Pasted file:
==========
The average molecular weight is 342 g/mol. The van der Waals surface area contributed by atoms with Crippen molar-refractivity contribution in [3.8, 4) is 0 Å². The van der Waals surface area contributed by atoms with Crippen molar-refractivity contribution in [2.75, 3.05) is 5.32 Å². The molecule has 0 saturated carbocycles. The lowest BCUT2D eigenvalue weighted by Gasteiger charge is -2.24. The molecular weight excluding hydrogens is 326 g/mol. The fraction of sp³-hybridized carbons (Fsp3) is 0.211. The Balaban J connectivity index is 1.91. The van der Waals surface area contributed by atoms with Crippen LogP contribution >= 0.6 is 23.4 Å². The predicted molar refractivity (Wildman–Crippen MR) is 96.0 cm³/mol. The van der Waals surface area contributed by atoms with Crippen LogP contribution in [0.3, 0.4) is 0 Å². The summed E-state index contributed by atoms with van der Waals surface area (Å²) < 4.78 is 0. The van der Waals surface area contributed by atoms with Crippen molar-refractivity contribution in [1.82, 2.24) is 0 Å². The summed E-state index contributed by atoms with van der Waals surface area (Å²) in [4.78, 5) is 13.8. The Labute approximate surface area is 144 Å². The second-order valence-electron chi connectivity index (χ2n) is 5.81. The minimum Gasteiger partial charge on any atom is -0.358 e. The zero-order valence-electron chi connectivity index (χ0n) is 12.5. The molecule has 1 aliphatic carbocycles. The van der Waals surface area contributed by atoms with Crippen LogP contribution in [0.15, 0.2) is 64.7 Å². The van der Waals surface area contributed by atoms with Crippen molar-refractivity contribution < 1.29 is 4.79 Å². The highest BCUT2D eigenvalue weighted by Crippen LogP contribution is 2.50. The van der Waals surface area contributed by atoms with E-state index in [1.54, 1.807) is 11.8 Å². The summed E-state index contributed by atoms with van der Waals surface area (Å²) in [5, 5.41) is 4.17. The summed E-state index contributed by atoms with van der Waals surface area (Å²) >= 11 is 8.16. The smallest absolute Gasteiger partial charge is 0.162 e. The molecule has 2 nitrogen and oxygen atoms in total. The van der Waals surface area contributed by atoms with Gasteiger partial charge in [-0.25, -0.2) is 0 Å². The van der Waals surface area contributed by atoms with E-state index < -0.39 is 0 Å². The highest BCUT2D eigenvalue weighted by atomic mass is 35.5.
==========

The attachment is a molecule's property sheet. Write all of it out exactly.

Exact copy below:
The average molecular weight is 342 g/mol. The van der Waals surface area contributed by atoms with Crippen molar-refractivity contribution in [3.8, 4) is 0 Å². The van der Waals surface area contributed by atoms with Crippen molar-refractivity contribution in [2.75, 3.05) is 5.32 Å². The molecule has 0 saturated carbocycles. The lowest BCUT2D eigenvalue weighted by Gasteiger charge is -2.24. The molecular weight excluding hydrogens is 326 g/mol. The fraction of sp³-hybridized carbons (Fsp3) is 0.211. The Balaban J connectivity index is 1.91. The van der Waals surface area contributed by atoms with Crippen LogP contribution >= 0.6 is 23.4 Å². The predicted molar refractivity (Wildman–Crippen MR) is 96.0 cm³/mol. The van der Waals surface area contributed by atoms with Crippen LogP contribution in [0.3, 0.4) is 0 Å². The summed E-state index contributed by atoms with van der Waals surface area (Å²) < 4.78 is 0. The van der Waals surface area contributed by atoms with Crippen molar-refractivity contribution in [1.82, 2.24) is 0 Å². The summed E-state index contributed by atoms with van der Waals surface area (Å²) in [4.78, 5) is 13.8. The Labute approximate surface area is 144 Å². The second-order valence-electron chi connectivity index (χ2n) is 5.81. The minimum Gasteiger partial charge on any atom is -0.358 e. The zero-order valence-electron chi connectivity index (χ0n) is 12.5. The molecule has 1 aliphatic carbocycles. The van der Waals surface area contributed by atoms with Crippen LogP contribution in [0.15, 0.2) is 64.7 Å². The van der Waals surface area contributed by atoms with Crippen molar-refractivity contribution < 1.29 is 4.79 Å². The highest BCUT2D eigenvalue weighted by Crippen LogP contribution is 2.50. The van der Waals surface area contributed by atoms with E-state index in [1.54, 1.807) is 11.8 Å². The summed E-state index contributed by atoms with van der Waals surface area (Å²) in [5, 5.41) is 4.17. The summed E-state index contributed by atoms with van der Waals surface area (Å²) >= 11 is 8.16. The smallest absolute Gasteiger partial charge is 0.162 e. The molecule has 2 nitrogen and oxygen atoms in total. The van der Waals surface area contributed by atoms with Gasteiger partial charge in [-0.25, -0.2) is 0 Å². The van der Waals surface area contributed by atoms with E-state index < -0.39 is 0 Å². The highest BCUT2D eigenvalue weighted by atomic mass is 35.5.